The chairman of the South Korean multinational electronics company, Samsung Electronics, Lee Kun-hee, has died at the age of 78.
The South Korean firm which was transformed into a global tech titan under Kun-hee’s leadership announced his death on Sunday.
Under Lee’s leadership, Samsung rose to become the world’s largest producer of smartphones and memory chips, and the firm’s overall turnover today is equivalent to a fifth of South Korea’s GDP.
Samsung’s meteoric rise helped make Lee South Korea’s richest and most powerful industrialist.
“It is with great sadness that we announce the passing of Kun-hee Lee, Chairman of Samsung Electronics,” the company said in a statement.
“Chairman Lee passed away on October 25 with his family, including Vice Chairman Jay Y. Lee, by his side.
“Chairman Lee was a true visionary who transformed Samsung into the world-leading innovator and industrial powerhouse from a local business,” the firm said, adding: “His legacy will be everlasting.”
Samsung is by far the biggest of the family-controlled conglomerates, or chaebols, that dominate business in South Korea.
They drove the nation’s transformation from a war-ravaged ruin to the world’s 12th-largest economy, but nowadays are accused of murky political ties and stifling competition — with Lee himself twice convicted of criminal offences, in one case bribing a president.
When Lee inherited the chairmanship of the Samsung group in 1987 — founded by his father as a fish and fruit exporter — it was already the country’s largest conglomerate, with operations ranging from consumer electronics to construction.
But it was seen as a shoddy producer of cheap, low-quality products.
“Let’s change everything except our wives and kids,” Lee said in 1993.
The company gathered up and burnt all 150,000 mobile phones it had in stock, paving the way for the rebirth of the highly successful “Anycall” handset.
With Lee at the helm, Samsung became a global behemoth: by the time he suffered a heart attack in 2014, it was the world’s biggest maker of smartphones and memory chips, and a major player in semiconductors and LCDs.
Lee rarely spoke to the media, but was closely watched whenever he broke his long silences, often with doom-laden New Year corporate addresses.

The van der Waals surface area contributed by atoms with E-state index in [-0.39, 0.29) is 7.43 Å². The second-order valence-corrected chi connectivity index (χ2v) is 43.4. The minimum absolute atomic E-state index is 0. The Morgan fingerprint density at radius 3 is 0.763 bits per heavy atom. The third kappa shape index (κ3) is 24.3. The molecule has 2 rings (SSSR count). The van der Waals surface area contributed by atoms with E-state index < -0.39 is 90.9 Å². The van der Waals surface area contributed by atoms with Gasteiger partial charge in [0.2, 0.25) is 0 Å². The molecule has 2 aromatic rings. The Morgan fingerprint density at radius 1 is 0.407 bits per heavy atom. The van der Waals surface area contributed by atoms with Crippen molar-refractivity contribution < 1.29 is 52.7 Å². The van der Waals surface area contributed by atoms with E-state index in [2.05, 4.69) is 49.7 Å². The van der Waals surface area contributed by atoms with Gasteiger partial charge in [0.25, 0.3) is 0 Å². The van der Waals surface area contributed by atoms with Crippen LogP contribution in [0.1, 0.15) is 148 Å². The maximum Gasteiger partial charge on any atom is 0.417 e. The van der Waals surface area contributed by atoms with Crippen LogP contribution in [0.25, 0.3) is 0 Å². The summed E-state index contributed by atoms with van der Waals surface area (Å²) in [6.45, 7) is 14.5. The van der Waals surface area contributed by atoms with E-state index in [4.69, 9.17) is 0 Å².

His son, Samsung Electronics vice chairman Lee Jae-yong, has been at the helm of the company since the 2014 heart attack.
Despite his immense wealth and power, Lee seldom ventured out from the high walls of his private compound in central Seoul to visit the company headquarters, earning him the nickname “hermit king”.
Lee, the third son of Samsung group founder Lee Byung-chull, had a soft spot for dogs — developed as a child in Japan where he went to school from age 11. He was also known for his love of movies, horseriding and exotic supercars.
He studied at Japan’s prestigious Waseda University and earned an MBA at George Washington University in the United States.
He became vice chairman of the group’s construction and trading arm at the age of 36, and became group chairman nine years later, shortly after his father’s death.
Lee married Hong Ra-hee — whose father was a justice minister — with whom he had a son and three daughters.
The worlds of politics and business have been intertwined in South Korea, and the connection was reflected in Lee’s career.
In 1996, he was convicted of bribing former president Roh Tae-woo to get favours for Samsung in business policy decisions.
Lee was also found guilty of embezzlement and tax evasion in a slush fund scandal in 2008, which saw him briefly step down from the company leadership.
But suspended sentences meant he never served time in jail and he received two presidential pardons, going on to spearhead his country’s successful efforts to secure the 2018 Winter Olympics.
A few years later, he fought off a lawsuit from his older brother and sister claiming they were entitled to Samsung shares worth billions of dollars.
He had been in medical care after his heart attack, but few details were ever revealed about his condition, leaving him shrouded in mystery even in his final days.